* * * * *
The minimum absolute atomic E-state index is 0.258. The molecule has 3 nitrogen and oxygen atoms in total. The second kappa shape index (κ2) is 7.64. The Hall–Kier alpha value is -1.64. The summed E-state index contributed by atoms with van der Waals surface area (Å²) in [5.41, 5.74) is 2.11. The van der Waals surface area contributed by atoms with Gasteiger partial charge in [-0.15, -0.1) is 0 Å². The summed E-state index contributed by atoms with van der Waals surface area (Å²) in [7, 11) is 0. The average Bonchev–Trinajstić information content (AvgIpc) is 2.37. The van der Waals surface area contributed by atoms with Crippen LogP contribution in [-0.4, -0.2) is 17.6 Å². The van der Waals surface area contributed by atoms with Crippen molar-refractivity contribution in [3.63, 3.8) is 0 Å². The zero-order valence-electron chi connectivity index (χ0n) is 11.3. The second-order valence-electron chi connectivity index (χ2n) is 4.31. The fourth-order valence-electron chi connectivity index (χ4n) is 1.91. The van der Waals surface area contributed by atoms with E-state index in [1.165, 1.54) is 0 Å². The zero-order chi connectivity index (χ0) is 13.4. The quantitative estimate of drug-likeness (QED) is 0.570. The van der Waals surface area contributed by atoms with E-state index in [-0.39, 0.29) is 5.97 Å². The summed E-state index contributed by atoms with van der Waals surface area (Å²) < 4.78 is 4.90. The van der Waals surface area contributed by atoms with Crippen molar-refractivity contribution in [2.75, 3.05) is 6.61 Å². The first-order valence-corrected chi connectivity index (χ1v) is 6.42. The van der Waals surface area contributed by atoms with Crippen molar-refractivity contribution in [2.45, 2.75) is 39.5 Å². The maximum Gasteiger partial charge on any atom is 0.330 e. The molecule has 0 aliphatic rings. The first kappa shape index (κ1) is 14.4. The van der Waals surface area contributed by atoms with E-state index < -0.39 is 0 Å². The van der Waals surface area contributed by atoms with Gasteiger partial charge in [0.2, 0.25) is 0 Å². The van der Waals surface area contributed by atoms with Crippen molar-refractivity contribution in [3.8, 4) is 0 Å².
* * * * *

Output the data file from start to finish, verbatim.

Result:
The minimum absolute atomic E-state index is 0.258. The molecule has 3 nitrogen and oxygen atoms in total. The second kappa shape index (κ2) is 7.64. The Hall–Kier alpha value is -1.64. The summed E-state index contributed by atoms with van der Waals surface area (Å²) in [5.41, 5.74) is 2.11. The van der Waals surface area contributed by atoms with Gasteiger partial charge in [-0.15, -0.1) is 0 Å². The summed E-state index contributed by atoms with van der Waals surface area (Å²) in [7, 11) is 0. The average Bonchev–Trinajstić information content (AvgIpc) is 2.37. The van der Waals surface area contributed by atoms with Crippen LogP contribution in [-0.4, -0.2) is 17.6 Å². The van der Waals surface area contributed by atoms with Crippen molar-refractivity contribution in [3.63, 3.8) is 0 Å². The zero-order valence-electron chi connectivity index (χ0n) is 11.3. The second-order valence-electron chi connectivity index (χ2n) is 4.31. The fourth-order valence-electron chi connectivity index (χ4n) is 1.91. The van der Waals surface area contributed by atoms with E-state index in [1.165, 1.54) is 0 Å². The zero-order chi connectivity index (χ0) is 13.4. The quantitative estimate of drug-likeness (QED) is 0.570. The van der Waals surface area contributed by atoms with E-state index in [-0.39, 0.29) is 5.97 Å². The summed E-state index contributed by atoms with van der Waals surface area (Å²) < 4.78 is 4.90. The van der Waals surface area contributed by atoms with Crippen molar-refractivity contribution in [2.75, 3.05) is 6.61 Å². The first-order valence-corrected chi connectivity index (χ1v) is 6.42. The van der Waals surface area contributed by atoms with Crippen molar-refractivity contribution in [2.45, 2.75) is 39.5 Å². The maximum Gasteiger partial charge on any atom is 0.330 e. The molecule has 0 aliphatic rings. The first kappa shape index (κ1) is 14.4. The van der Waals surface area contributed by atoms with E-state index < -0.39 is 0 Å². The van der Waals surface area contributed by atoms with Gasteiger partial charge in [0.2, 0.25) is 0 Å². The van der Waals surface area contributed by atoms with Crippen molar-refractivity contribution in [3.8, 4) is 0 Å².